Monday, 21 May 2018
I rise today to talk about the mismanagement by this government of the delivery of the National Disability Insurance Scheme. Last week, we saw the Commonwealth Ombudsman’s scathing report on the NDIS plan review system. Sadly, it is no surprise to me. Families are coming to my office every day, desperate for help. It is clear that we are reaching crisis point. People with disabilities and their families simply are not receiving the services and support they sorely need and—might I say—were promised. It is absolutely vital for this government to get on with the job of properly delivering the NDIS and fixing the broken plan review system.
It has been alarming to hear stories from people living in my electorate who are experiencing firsthand the poor delivery by this government of the NDIS. Michelle from Aldinga Beach has experienced frustration with long wait times and difficulty with the review process. She says her son’s prosthetic legs and the ‘stubbies’ he needs to cushion his limbs when not wearing his prosthetics have been significantly underfunded in his plan. The family have asked for a review and have been waiting now for upwards of seven months with no end in sight. While the family wait for the outcome of the review, they have resorted to duct-taping their son’s stubbies to try to stretch their use, as they are rapidly wearing out. This is absolutely unacceptable.
Mary from Morphett Vale is a single, low-income earner with a disabled son. She made a decision to cancel her private health because the supports for her son’s first plan with the NDIS were working well. She did not take this decision lightly. Mary did not anticipate the lengthy wait times for a new plan. There have now been gaps in her son’s funding, and Mary has been left to scramble, trying to cover the therapies her son so desperately needs. Mary says she feels frustrated and financially stretched beyond her limits. To acknowledge the delays, she was provided with interim funding to tide her family over. This funding has now been depleted, and her son is again without support, without a plan.
How is it possible, when we are talking about continuity of support and continuity of early intervention, that we have these families begging the government for some support? Mary has been told that her plan is in process. She has not been given a time frame for when her son’s funding will start up again. This is causing her great distress and, without these supports, she has real concerns for his ability to maintain any progress that he’s made. As I said, this is absolutely unacceptable.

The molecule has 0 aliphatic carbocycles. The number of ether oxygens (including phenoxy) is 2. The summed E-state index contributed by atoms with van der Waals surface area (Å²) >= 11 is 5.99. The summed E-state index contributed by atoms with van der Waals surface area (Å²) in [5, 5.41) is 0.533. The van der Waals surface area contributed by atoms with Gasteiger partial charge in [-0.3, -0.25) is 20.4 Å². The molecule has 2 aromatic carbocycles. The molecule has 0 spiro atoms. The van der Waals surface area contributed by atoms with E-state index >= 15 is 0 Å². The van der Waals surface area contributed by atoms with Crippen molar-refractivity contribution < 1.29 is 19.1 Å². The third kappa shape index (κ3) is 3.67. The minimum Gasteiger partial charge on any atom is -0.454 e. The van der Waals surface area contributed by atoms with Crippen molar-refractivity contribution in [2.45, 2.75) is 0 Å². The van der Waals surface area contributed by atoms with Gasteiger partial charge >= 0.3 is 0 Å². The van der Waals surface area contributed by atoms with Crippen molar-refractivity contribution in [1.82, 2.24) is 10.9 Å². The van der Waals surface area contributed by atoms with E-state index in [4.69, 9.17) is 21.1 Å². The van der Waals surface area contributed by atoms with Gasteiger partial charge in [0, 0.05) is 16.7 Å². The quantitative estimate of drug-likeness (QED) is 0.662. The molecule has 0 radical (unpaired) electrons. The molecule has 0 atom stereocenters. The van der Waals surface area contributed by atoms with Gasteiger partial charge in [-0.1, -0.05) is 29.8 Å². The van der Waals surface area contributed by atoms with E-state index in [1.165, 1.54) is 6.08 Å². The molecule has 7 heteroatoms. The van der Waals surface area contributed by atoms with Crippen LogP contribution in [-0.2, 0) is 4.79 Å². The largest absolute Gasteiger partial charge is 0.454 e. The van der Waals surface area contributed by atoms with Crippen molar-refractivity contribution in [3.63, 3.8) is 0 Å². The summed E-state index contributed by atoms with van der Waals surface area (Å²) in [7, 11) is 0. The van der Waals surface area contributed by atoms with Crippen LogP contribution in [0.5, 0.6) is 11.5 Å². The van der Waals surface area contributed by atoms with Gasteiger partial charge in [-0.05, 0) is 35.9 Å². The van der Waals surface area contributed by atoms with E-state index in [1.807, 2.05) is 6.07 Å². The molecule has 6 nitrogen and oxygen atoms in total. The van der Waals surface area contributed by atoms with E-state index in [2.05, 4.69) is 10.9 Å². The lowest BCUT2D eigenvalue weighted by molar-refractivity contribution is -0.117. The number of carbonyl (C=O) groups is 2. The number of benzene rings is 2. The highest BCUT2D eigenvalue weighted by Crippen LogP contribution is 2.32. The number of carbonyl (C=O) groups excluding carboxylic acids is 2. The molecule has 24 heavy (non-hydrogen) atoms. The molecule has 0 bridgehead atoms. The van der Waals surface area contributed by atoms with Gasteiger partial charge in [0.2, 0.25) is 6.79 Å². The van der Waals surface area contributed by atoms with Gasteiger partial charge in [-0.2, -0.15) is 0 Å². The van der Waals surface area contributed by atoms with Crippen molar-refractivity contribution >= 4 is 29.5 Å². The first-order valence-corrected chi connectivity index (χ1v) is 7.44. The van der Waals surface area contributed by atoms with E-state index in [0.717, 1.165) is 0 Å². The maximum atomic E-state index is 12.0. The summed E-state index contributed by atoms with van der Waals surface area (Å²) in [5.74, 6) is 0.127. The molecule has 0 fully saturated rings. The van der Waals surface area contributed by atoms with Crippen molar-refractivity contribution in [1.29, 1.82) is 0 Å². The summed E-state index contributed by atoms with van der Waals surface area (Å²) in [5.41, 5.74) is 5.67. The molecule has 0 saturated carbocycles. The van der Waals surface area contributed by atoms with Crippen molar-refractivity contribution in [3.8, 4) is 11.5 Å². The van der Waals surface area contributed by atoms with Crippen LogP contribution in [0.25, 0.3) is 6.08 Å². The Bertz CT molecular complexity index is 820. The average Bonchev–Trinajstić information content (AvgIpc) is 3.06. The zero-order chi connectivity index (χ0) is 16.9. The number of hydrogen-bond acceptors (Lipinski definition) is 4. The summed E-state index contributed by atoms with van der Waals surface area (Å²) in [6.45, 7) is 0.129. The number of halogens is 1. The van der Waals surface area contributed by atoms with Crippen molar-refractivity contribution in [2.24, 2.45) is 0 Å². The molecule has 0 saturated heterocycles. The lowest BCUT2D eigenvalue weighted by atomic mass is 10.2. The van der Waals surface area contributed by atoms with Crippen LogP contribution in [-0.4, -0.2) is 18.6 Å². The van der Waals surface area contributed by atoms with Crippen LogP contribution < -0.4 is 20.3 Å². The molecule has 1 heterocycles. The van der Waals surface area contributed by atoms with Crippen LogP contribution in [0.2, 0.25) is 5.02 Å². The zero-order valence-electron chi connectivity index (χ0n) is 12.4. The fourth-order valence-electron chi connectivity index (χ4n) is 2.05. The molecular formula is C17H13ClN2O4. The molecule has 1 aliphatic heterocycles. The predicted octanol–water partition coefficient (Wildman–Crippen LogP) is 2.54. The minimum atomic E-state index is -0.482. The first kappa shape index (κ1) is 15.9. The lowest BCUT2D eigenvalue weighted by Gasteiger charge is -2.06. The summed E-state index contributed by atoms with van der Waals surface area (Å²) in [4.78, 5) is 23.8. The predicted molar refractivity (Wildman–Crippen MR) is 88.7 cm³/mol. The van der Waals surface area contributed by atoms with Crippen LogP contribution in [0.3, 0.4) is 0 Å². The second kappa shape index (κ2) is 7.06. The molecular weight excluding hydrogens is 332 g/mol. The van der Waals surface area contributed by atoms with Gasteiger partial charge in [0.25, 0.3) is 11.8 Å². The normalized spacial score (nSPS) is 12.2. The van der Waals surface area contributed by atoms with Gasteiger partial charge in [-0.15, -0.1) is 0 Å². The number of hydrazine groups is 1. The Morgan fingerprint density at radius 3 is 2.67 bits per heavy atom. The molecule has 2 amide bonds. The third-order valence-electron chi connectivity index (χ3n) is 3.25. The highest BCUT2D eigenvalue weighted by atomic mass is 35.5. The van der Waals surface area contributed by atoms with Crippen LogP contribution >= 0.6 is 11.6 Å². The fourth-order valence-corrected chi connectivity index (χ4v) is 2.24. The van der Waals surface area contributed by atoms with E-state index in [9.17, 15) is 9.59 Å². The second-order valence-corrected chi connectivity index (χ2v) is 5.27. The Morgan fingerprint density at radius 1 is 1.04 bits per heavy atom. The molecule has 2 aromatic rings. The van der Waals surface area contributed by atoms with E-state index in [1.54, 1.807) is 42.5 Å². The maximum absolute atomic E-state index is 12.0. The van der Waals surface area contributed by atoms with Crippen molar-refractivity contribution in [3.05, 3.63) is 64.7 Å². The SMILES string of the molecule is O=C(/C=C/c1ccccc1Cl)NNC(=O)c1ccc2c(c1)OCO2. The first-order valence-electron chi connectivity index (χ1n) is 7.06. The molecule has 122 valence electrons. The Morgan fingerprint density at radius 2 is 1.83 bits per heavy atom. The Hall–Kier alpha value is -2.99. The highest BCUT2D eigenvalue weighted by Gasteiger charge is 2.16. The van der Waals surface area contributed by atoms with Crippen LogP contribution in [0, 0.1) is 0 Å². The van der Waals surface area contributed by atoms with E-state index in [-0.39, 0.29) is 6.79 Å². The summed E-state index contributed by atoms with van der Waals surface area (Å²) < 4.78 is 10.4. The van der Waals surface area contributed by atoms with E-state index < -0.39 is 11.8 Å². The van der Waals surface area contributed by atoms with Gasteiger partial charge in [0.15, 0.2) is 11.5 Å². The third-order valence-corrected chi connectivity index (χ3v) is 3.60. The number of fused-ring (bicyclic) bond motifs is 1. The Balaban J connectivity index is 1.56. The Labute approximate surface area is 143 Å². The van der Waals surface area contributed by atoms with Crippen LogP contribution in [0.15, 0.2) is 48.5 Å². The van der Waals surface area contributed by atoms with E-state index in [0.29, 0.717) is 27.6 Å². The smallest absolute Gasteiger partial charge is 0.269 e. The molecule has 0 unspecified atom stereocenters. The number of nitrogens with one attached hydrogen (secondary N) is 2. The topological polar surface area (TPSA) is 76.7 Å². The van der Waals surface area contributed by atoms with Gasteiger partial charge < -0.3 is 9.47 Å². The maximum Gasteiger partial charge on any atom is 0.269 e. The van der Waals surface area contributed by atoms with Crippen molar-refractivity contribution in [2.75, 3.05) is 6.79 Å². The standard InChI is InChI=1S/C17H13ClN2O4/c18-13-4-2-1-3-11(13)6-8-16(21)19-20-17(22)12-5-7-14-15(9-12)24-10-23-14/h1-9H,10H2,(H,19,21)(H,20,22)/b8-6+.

Now I’ll talk about Bonnie from Sheidow Park, who is also facing the anxiety caused by the lengthy wait times. This is especially distressing for the family, as Bonnie’s younger daughter has a limited life span and is in palliative care. Bonnie says it took her daughter’s social worker intervening for a planning date to be set. Bonnie said:
My Daughter has a limited life span. She has no access to treatment and is being ignored by the agency that is supposed to help us but in reality is just causing a huge amount of anxiety.
She says even basic administrative errors have been made. She has been told that some of these can’t be fixed, including family members’ names being misspelled in her daughter’s plan. This clearly indicates a lack of resourcing of the NDIS by this government, and it is at the expense of Bonnie and her family.
The NDIS needs to support and value people with a disability as individuals, and this is what it was set up to do. But this government has been missing in action. Where has this government been when it comes to actually properly resourcing the NDIS? We’ve seen some very disturbing news in more recent days, where the government’s plan is to cut off support to children with autism. That is its plan—not addressing these significant associated problems that are hurting families in my electorate.
The NDIS under Labor was designed to alleviate the anxiety of family members. It was meant to be a lifetime of support to stop ageing parents worrying about what will happen to their children when they are no longer there. All I can say from families in my electorate is that it’s causing more anxiety, not less—anxiety on a daily basis about what will happen to their children next week rather than in a few years time. It is time the government dealt with these issues immediately.